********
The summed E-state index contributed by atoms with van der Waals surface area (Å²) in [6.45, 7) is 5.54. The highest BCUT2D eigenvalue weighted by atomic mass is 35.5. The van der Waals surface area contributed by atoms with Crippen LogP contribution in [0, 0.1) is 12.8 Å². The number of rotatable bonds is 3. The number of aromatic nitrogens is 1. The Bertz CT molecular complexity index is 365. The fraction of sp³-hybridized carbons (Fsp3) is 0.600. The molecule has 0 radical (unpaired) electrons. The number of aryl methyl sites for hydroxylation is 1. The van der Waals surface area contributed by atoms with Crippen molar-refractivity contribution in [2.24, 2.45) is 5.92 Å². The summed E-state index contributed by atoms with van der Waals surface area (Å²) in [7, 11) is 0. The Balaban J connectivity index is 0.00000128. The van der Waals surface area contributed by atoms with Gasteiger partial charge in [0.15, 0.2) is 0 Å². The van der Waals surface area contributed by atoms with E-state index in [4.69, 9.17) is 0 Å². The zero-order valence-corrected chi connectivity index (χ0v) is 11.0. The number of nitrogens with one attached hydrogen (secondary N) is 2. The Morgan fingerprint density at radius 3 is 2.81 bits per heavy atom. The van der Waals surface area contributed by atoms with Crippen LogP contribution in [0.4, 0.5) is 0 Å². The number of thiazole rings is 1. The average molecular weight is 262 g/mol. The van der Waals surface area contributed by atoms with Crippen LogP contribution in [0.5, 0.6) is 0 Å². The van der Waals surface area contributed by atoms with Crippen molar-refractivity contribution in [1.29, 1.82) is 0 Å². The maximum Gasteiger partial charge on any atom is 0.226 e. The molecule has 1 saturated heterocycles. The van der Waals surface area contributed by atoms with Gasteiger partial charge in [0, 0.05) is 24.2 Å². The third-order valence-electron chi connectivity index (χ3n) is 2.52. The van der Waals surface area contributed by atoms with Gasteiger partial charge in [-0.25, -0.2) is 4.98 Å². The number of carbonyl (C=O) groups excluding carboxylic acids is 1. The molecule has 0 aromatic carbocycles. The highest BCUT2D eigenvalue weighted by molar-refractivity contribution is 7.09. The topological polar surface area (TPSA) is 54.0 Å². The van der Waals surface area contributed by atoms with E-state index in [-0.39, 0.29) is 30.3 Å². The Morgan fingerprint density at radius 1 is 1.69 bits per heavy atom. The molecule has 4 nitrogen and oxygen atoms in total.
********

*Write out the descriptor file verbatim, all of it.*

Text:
The summed E-state index contributed by atoms with van der Waals surface area (Å²) in [6.45, 7) is 5.54. The highest BCUT2D eigenvalue weighted by atomic mass is 35.5. The van der Waals surface area contributed by atoms with Crippen LogP contribution in [0, 0.1) is 12.8 Å². The number of rotatable bonds is 3. The number of aromatic nitrogens is 1. The Bertz CT molecular complexity index is 365. The fraction of sp³-hybridized carbons (Fsp3) is 0.600. The molecule has 0 radical (unpaired) electrons. The number of aryl methyl sites for hydroxylation is 1. The van der Waals surface area contributed by atoms with Crippen molar-refractivity contribution in [2.24, 2.45) is 5.92 Å². The summed E-state index contributed by atoms with van der Waals surface area (Å²) in [7, 11) is 0. The Balaban J connectivity index is 0.00000128. The van der Waals surface area contributed by atoms with Gasteiger partial charge in [0.15, 0.2) is 0 Å². The van der Waals surface area contributed by atoms with E-state index in [4.69, 9.17) is 0 Å². The zero-order valence-corrected chi connectivity index (χ0v) is 11.0. The number of nitrogens with one attached hydrogen (secondary N) is 2. The Morgan fingerprint density at radius 3 is 2.81 bits per heavy atom. The van der Waals surface area contributed by atoms with Crippen LogP contribution in [0.4, 0.5) is 0 Å². The number of thiazole rings is 1. The average molecular weight is 262 g/mol. The van der Waals surface area contributed by atoms with Crippen LogP contribution in [0.5, 0.6) is 0 Å². The van der Waals surface area contributed by atoms with Crippen molar-refractivity contribution in [1.29, 1.82) is 0 Å². The maximum Gasteiger partial charge on any atom is 0.226 e. The molecule has 1 saturated heterocycles. The van der Waals surface area contributed by atoms with Gasteiger partial charge in [0, 0.05) is 24.2 Å². The third-order valence-electron chi connectivity index (χ3n) is 2.52. The van der Waals surface area contributed by atoms with Gasteiger partial charge in [-0.25, -0.2) is 4.98 Å². The number of carbonyl (C=O) groups excluding carboxylic acids is 1. The molecule has 0 aromatic carbocycles. The highest BCUT2D eigenvalue weighted by molar-refractivity contribution is 7.09. The topological polar surface area (TPSA) is 54.0 Å². The van der Waals surface area contributed by atoms with E-state index in [-0.39, 0.29) is 30.3 Å². The Morgan fingerprint density at radius 1 is 1.69 bits per heavy atom. The molecule has 4 nitrogen and oxygen atoms in total.